The number of mobile-first consumers in emerging digital economies has been increasing exponentially, and Africa — labeled the "mobile continent" — is a perfect example. According to the Guardian, by 2019, Internet use on mobile phones is estimated to increase 20-fold — double the rate of growth in the rest of the world.
In Nigeria, for example, 95 percent of the 50 million Internet users get online via mobile devices. With the decline in handset prices and surge in faster transmission speeds, smartphone usage has become more of a norm than a convenient alternative. That being said, access and usability of these devices has become a central issue.
Nearly a year ago, Google introduced its Android One program and YouTube offline access in India, another mobile-heavy market. Now, it announced an expansion to six countries in Africa (Nigeria, Ghana, Ivory Coast, Kenya, Egypt and Morocco) with the launch of the Infinix HOT 2 — a device produced in conjunction with well-known local smartphone brand Infinix. As of today, the HOT 2 will be available at specific retail outlets in Nigeria and through e-retailer Jumia at a price of N17,500 ($88 USD). It will begin to roll out in the other five countries over the next few weeks.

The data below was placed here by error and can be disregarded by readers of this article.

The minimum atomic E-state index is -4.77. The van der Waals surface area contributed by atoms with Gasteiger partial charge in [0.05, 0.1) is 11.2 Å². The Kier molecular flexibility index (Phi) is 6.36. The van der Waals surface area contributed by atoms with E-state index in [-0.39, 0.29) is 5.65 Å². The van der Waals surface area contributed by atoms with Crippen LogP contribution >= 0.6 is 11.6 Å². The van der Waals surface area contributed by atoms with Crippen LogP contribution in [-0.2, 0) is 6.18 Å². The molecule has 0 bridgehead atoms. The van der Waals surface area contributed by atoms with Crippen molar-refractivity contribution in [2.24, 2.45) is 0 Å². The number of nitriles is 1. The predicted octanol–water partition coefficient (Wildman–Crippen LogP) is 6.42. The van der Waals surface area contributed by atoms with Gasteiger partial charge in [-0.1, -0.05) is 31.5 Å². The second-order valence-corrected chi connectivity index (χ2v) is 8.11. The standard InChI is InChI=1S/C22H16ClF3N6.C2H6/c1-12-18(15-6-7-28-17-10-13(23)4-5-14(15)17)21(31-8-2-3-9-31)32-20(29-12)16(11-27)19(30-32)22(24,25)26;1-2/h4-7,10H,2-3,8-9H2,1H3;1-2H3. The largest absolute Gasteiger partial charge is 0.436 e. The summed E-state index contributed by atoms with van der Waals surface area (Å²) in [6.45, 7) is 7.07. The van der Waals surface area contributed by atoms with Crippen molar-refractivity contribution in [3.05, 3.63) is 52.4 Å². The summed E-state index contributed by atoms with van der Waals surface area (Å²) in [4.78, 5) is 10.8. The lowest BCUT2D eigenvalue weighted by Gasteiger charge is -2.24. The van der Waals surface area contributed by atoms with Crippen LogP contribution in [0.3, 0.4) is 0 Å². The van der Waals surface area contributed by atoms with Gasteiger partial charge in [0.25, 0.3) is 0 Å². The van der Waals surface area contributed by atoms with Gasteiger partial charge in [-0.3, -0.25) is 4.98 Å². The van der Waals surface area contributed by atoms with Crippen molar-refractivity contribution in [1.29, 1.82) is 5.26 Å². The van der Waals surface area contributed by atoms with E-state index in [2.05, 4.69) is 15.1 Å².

Talking about specifics, the HOT 2 brings together Android's Lollipop 5.1.1 software — with enhanced performance and battery features. The hardware combines a quad-core MediaTek processor with 1 GB memory, dual-SIM support and black, white, red, blue and gold models (with 2 GB of memory). The device is also set to receive an update for the upcoming version of Android.
Android also announced a push toward a more streamlined version of Google Search, which would allow fast connectivity on devices with low RAM (such as 512 MB), resulting in reduced data usage by up to 90 percent. It will also make YouTube offline to Nigeria, Kenya, Ghana and Egypt within the upcoming months, allowing easy playback and for users to store videos for up to 48 hours in cases of fluctuating connectivity.
The total expansion would give a combined population of 379 million people potential access to the Android One family of devices.